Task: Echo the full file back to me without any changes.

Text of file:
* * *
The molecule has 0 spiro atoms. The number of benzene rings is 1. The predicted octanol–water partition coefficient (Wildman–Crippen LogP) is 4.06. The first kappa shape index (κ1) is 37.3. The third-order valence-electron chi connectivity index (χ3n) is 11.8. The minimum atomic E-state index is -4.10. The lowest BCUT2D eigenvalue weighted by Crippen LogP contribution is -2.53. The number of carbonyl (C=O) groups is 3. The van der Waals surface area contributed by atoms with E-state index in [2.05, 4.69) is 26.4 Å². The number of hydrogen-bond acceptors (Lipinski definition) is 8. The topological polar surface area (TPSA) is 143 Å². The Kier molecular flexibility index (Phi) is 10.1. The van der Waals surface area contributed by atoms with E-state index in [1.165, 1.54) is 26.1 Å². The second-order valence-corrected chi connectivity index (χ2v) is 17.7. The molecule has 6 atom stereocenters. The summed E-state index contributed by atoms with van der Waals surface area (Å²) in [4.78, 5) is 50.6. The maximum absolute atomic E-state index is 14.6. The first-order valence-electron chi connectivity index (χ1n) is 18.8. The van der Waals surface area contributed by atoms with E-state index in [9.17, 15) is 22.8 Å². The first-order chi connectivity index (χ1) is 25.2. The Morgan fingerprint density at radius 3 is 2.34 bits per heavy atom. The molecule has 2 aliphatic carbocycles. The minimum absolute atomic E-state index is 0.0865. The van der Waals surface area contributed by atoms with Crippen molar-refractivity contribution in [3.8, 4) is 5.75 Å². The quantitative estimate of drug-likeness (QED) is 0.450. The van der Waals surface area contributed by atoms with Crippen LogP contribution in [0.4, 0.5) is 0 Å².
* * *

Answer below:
The molecule has 0 spiro atoms. The number of benzene rings is 1. The predicted octanol–water partition coefficient (Wildman–Crippen LogP) is 4.06. The first kappa shape index (κ1) is 37.3. The third-order valence-electron chi connectivity index (χ3n) is 11.8. The minimum atomic E-state index is -4.10. The lowest BCUT2D eigenvalue weighted by Crippen LogP contribution is -2.53. The number of carbonyl (C=O) groups is 3. The van der Waals surface area contributed by atoms with E-state index in [2.05, 4.69) is 26.4 Å². The number of hydrogen-bond acceptors (Lipinski definition) is 8. The topological polar surface area (TPSA) is 143 Å². The Kier molecular flexibility index (Phi) is 10.1. The van der Waals surface area contributed by atoms with E-state index in [1.165, 1.54) is 26.1 Å². The second-order valence-corrected chi connectivity index (χ2v) is 17.7. The molecule has 6 atom stereocenters. The summed E-state index contributed by atoms with van der Waals surface area (Å²) in [4.78, 5) is 50.6. The maximum absolute atomic E-state index is 14.6. The first-order valence-electron chi connectivity index (χ1n) is 18.8. The van der Waals surface area contributed by atoms with E-state index in [9.17, 15) is 22.8 Å². The first-order chi connectivity index (χ1) is 25.2. The Morgan fingerprint density at radius 3 is 2.34 bits per heavy atom. The molecule has 2 aliphatic carbocycles. The minimum absolute atomic E-state index is 0.0865. The van der Waals surface area contributed by atoms with Crippen molar-refractivity contribution in [3.8, 4) is 5.75 Å². The quantitative estimate of drug-likeness (QED) is 0.450. The van der Waals surface area contributed by atoms with Crippen LogP contribution in [0.4, 0.5) is 0 Å².